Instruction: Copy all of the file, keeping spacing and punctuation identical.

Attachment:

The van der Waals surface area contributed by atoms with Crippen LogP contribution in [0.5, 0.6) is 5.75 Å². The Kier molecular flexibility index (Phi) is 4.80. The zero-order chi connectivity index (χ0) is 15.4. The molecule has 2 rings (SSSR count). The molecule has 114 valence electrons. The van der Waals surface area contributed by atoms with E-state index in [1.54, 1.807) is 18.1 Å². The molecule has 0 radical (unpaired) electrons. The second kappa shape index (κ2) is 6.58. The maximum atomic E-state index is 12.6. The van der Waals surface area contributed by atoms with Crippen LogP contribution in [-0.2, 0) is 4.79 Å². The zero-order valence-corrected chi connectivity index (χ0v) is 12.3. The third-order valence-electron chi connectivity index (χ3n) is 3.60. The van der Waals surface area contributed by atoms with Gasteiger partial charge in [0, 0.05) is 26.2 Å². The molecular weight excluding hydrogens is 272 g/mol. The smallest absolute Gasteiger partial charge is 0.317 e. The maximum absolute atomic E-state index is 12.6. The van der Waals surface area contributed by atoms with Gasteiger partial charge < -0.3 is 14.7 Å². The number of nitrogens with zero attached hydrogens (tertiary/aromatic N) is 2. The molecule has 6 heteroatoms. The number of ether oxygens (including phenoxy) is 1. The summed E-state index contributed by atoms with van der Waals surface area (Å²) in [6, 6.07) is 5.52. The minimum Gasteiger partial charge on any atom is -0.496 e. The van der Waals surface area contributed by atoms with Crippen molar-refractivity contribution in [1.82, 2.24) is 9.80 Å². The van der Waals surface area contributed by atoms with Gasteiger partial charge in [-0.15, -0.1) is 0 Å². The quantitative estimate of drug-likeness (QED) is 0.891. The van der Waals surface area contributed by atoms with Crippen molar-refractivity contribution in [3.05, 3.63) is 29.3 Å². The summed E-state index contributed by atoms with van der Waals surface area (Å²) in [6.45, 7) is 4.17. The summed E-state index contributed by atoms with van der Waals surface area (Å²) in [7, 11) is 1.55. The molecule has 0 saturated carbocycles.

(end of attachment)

The van der Waals surface area contributed by atoms with Crippen LogP contribution in [0.5, 0.6) is 5.75 Å². The Kier molecular flexibility index (Phi) is 4.80. The zero-order chi connectivity index (χ0) is 15.4. The molecule has 2 rings (SSSR count). The molecule has 114 valence electrons. The van der Waals surface area contributed by atoms with E-state index in [1.54, 1.807) is 18.1 Å². The molecule has 0 radical (unpaired) electrons. The second kappa shape index (κ2) is 6.58. The maximum atomic E-state index is 12.6. The van der Waals surface area contributed by atoms with Crippen LogP contribution in [-0.2, 0) is 4.79 Å². The zero-order valence-corrected chi connectivity index (χ0v) is 12.3. The third-order valence-electron chi connectivity index (χ3n) is 3.60. The van der Waals surface area contributed by atoms with Gasteiger partial charge in [0, 0.05) is 26.2 Å². The molecular weight excluding hydrogens is 272 g/mol. The smallest absolute Gasteiger partial charge is 0.317 e. The maximum absolute atomic E-state index is 12.6. The van der Waals surface area contributed by atoms with Gasteiger partial charge < -0.3 is 14.7 Å². The number of nitrogens with zero attached hydrogens (tertiary/aromatic N) is 2. The molecule has 6 heteroatoms. The number of ether oxygens (including phenoxy) is 1. The summed E-state index contributed by atoms with van der Waals surface area (Å²) in [6, 6.07) is 5.52. The minimum Gasteiger partial charge on any atom is -0.496 e. The van der Waals surface area contributed by atoms with Crippen molar-refractivity contribution in [1.82, 2.24) is 9.80 Å². The van der Waals surface area contributed by atoms with Gasteiger partial charge in [-0.15, -0.1) is 0 Å². The quantitative estimate of drug-likeness (QED) is 0.891. The van der Waals surface area contributed by atoms with Crippen molar-refractivity contribution in [3.05, 3.63) is 29.3 Å². The summed E-state index contributed by atoms with van der Waals surface area (Å²) in [6.45, 7) is 4.17. The summed E-state index contributed by atoms with van der Waals surface area (Å²) in [7, 11) is 1.55. The molecule has 0 saturated carbocycles.